11
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Modern British number plates (a.k.a. registration marks or license plates) use the format AANNXXX where AA is a "DVLA memory tag" (basically a location code), NN is the age identifier, and XXX is three random letters.

Your task is to, given a date, generate a random valid number plate with a date code matching the supplied date. Simplified from the actual implementation, this is how to generate them:

  • The memory tag will just be generated randomly:

    • First letter: random from ABCDEFGHKLMNOPRSVWY (the alphabet, minus IJQTUXZ)
    • Second letter: random from ABCDEFGHJKLMNOPRSTUVWXY (the alphabet, minus IQZ)
  • The age identifier follows this pattern:

    • 1st September 2001 - 28th February 2002: 51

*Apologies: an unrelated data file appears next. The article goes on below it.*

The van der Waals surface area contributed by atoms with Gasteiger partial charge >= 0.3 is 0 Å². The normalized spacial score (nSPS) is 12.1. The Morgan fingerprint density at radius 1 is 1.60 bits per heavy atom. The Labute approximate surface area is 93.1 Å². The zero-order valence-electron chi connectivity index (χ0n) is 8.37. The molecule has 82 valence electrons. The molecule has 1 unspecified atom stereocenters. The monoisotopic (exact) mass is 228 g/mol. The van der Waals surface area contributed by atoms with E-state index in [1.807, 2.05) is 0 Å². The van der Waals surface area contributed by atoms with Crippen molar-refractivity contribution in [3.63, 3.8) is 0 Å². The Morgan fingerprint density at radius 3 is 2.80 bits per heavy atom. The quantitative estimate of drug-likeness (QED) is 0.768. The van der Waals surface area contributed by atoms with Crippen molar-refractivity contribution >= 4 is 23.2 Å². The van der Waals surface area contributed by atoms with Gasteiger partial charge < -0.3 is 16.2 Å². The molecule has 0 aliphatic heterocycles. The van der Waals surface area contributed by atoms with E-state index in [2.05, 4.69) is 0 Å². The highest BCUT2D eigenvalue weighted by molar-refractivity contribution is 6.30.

• 1st March 2002 - 31st August 2002: 02
    • September 2002 - February 2003: 52
    • March 2003 - August 2003: 03
    • ...
    • March 2010 - August 2010: 10
    • September 2010 - February 2011: 60
    • March 2011 - August 2011: 11
    • September 2011 - 29th February 2012: 61
    • ...
    • September 2020 - February 2021: 70
    • ...
    • September 2049 - February 2050: 99
    • March 2050 - August 2050: 00
    • September 2050 - February 2051: 50
    • March 2051 - August 2051: 01
  • The 3 random letters are picked from ABCDEFGHJKLMNOPRSTUVWXYZ (the alphabet, minus IQ)

Rules

  • You must output in uppercase with no spaces or dashes between letters. However, trailing newlines, or any other output from your language that is not easily suppressible, are allowed